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Tuesday, 8 August 2017

Discoveries: Birthplace of Apostle Peter found in Israel

A man walks next to an archaeological site in northern Israel on August 6, 2017. The site is believed to be the location of a biblical village that was home to Saint Peter

Christians recognise Saint Peter, originally a fisherman, as one of the first followers of Jesus and the leader of the early Church following the ascension.

Researchers may have found the home town of Peter and two other apostles of Jesus near the Sea of Galilee in northern Israel, an archaeologist said Monday.

Israeli and American archaeologists have likely uncovered the lost Roman city of Julias near the banks of the lake, also known as Lake Tiberias, Mordechai Aviam of Kinneret Institute for Galilean Archeaology said.

First century Roman historian Flavius Josephus wrote that Julias was built around 30 AD on the ruins of Bethsaid, a fishing village where Peter was born according to the Gospel of John.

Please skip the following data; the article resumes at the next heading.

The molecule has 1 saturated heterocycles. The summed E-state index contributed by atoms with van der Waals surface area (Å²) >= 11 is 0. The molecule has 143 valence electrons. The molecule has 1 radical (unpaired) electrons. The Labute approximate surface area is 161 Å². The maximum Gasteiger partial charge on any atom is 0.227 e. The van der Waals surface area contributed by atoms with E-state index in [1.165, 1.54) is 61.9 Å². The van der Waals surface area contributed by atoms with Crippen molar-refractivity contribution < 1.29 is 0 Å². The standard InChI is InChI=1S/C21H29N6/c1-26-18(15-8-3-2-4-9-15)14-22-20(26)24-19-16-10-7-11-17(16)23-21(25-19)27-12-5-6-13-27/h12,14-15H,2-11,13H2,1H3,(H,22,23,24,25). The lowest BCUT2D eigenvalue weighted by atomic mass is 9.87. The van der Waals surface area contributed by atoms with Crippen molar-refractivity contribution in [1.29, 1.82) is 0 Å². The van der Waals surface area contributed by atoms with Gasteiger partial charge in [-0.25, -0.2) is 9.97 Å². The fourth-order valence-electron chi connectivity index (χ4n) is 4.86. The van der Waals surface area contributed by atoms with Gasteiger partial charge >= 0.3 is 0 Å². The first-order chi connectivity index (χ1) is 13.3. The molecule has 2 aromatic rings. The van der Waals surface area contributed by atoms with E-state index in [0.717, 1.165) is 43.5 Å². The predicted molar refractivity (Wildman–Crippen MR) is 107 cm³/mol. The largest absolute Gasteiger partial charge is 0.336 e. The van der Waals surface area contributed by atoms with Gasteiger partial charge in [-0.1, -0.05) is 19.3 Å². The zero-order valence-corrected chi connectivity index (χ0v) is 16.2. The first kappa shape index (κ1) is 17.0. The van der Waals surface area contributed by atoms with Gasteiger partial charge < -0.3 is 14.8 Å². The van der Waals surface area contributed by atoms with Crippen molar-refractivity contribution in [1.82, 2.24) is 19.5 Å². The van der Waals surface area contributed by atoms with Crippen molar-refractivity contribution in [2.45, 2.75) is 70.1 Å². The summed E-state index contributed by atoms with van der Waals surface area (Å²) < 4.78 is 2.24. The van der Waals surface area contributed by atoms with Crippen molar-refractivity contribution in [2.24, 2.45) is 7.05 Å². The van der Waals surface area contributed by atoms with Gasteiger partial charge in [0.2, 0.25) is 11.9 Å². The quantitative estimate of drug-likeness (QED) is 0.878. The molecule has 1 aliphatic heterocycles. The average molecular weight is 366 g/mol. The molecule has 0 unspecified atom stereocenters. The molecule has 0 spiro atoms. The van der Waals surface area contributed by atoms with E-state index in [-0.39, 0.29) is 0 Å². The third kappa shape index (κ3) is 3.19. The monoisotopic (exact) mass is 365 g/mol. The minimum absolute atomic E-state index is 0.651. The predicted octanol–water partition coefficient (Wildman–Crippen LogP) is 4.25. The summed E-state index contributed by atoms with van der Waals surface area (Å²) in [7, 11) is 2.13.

Christians recognise Saint Peter, originally a fisherman, as one of the first followers of Jesus and the leader of the early Church following the ascension.

The Catholic church also venerates him as its first pope.

Two other apostles -- Philip and Peter's brother Andrew -- are also believed to have been born or lived in Bethsaida.

Archaeologists have long sought to locate Julias, focusing their search on three different sites.

Aviam told AFP that one of the sites, the only one so far excavated, was believed to be the correct site.

"We have uncovered fragments of pottery, coins, and the remains of a public bath, which tends to prove that it was not a small village, but a town which may correspond to Julias," he said.

"Based on these findings, we believe this site is likely to be located at the site of Bethsaida."

The site, not far from the Jordan River, is a few hundred meters from Lake Tiberias.

Water levels would have been far higher during the first century.

Work is also being carried out on another site a few kilometres away, Aviam added.

He said he hoped further excavations would reveal evidence from pre-Roman times, including ancient Jewish remains, which could help verify whether the site is Bethsaida.

The site will not immediately be opened to the public, he said.



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